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Op-Ed in FRANKFURTER RUNDSCHAU, a national German newspaper, Oct. 27th 2020

Nuclear disarmament is now our right

Honduras is the 50th. country to sign the ban on nuclear weapons. Now the treaty applies. A guest article by Lars Pohlmeier.

The United Nations (UN) Nuclear Weapons Prohibition Treaty is a political sensation. It sets new legal norms that prohibit the possession, but also the indirect involvement with nuclear armament and even financial transactions. For example, financial institutions and banks in signatory states cannot grant loans to manufacturers of nuclear weapons and carrier systems or invest in them in any other way. Already today, global banks have adapted their guidelines with regard to nuclear weapons, explicitly referring to the treaty - even in states like Germany, the Netherlands and Belgium.

The nuclear weapon states, including the NATO states, initially only partially accompanied the negotiations and then boycotted them, except for the Netherlands. Their attempt to discredit the treaty as purely symbolic, however, has come to nothing.

Efforts behind the scenes to persuade states to withdraw from signing the treaty have also failed. 122 states have spoken out in favor of the Nuclear Non-Proliferation Treaty. Of course, like the USA in the Paris Climate Agreement, one can refuse to participate in an international treaty. But politically, the nuclear-weapon states and their traditionally loyal followers, such as the Federal Republic of Germany, are coming under increasing pressure to explain why they undermine international norms in various areas.

Civil society, including the International Campaign for the Abolition of Nuclear Weapons (Ican), doctors from the IPPNW and many other peace activists were the initiators and sources of ideas for this important disarmament treaty. Without this commitment, this treaty would not have come into being.

The decisive reason for the dynamics on the international diplomatic scene was the existential humanitarian dimension of the nuclear weapons issue. It concerns us all. It is not a "technical question" for military and diplomats. No, it concerns us at the base in our cities and communities - because we are still the targets of these weapons at all times. This realization has literally "moved" responsible politicians.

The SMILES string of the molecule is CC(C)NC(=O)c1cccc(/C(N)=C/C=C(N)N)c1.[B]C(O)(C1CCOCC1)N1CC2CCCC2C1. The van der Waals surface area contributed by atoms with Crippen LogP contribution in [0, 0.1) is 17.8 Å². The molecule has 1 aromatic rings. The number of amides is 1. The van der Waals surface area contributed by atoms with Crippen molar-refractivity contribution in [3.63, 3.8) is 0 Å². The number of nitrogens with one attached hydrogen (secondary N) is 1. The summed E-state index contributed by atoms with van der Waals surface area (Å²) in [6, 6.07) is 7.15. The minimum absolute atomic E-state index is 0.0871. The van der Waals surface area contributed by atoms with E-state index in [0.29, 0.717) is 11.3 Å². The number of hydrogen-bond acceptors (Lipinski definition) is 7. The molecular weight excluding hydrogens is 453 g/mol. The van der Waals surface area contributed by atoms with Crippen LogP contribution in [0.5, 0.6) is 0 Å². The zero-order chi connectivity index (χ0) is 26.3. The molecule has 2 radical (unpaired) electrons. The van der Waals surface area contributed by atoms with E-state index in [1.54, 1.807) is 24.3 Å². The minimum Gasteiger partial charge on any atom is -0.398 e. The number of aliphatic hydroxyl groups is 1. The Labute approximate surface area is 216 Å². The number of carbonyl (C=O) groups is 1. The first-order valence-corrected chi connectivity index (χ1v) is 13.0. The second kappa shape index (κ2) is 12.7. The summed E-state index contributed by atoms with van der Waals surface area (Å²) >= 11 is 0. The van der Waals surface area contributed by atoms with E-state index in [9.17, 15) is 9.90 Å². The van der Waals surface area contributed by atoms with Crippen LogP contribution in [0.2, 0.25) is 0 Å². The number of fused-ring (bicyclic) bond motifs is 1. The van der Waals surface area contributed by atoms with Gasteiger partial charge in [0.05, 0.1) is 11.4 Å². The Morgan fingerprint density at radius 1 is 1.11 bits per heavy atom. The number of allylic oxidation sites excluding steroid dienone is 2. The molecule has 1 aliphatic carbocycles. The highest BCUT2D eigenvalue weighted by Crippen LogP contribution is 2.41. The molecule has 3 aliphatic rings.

Consequently, this treaty obliges the signatory states to stand up for the victims of the nuclear weapons age and to provide for compensation. The tribute often paid by civilians, mostly ethnic minorities, does not only concern the victims of the atomic bombs dropped in Japan in 1945.

The nuclear death also came as a result of the 2000 nuclear tests worldwide, whether in Kazakhstan, the Marshall Islands, Tahiti, Utah or elsewhere. Not to mention the humanitarian consequences of uranium mining, military installations, accidents and the unresolved nuclear waste issue. These victims and their families, who until now have had no voice, should now receive justice.

The debate about nuclear armament, which exposes us to the danger of the destruction of mankind, is not an academic duty of the political establishment. Last week German pilots practiced the use of nuclear weapons.

In a few weeks the Start Treaty between Russia and the USA will expire. Russia has offered the USA to freeze the number of nuclear weapons of both states for one year for the time being. Should the extension of the launch treaty fail, a new arms race threatens, then not only on land, sea and in the air, but in future also in space.

This race is about financial and intellectual resources. While we as doctors are fighting the corona pandemic and are working hard to develop vaccines and therapies that must then be made available to the world community in solidarity, resources are being wasted on a pointless military doctrine on an unimaginable scale.

The Nuclear Non-Proliferation Treaty, on the other hand, is from now on not only a moral, but also a legal pacemaker towards a world without nuclear weapons. The Federal Government must sign the Prohibition Treaty and Mrs. Merkel must end nuclear sharing. To abolish nuclear weapons in a completely controlled way is difficult, but possible. Now we also have a right that is is being done.


Lars Pohlmeier is an internist from Bremen and member of the board of the German IPPNW (Doctors against Nuclear War) as well as a member of ICAN Germany.

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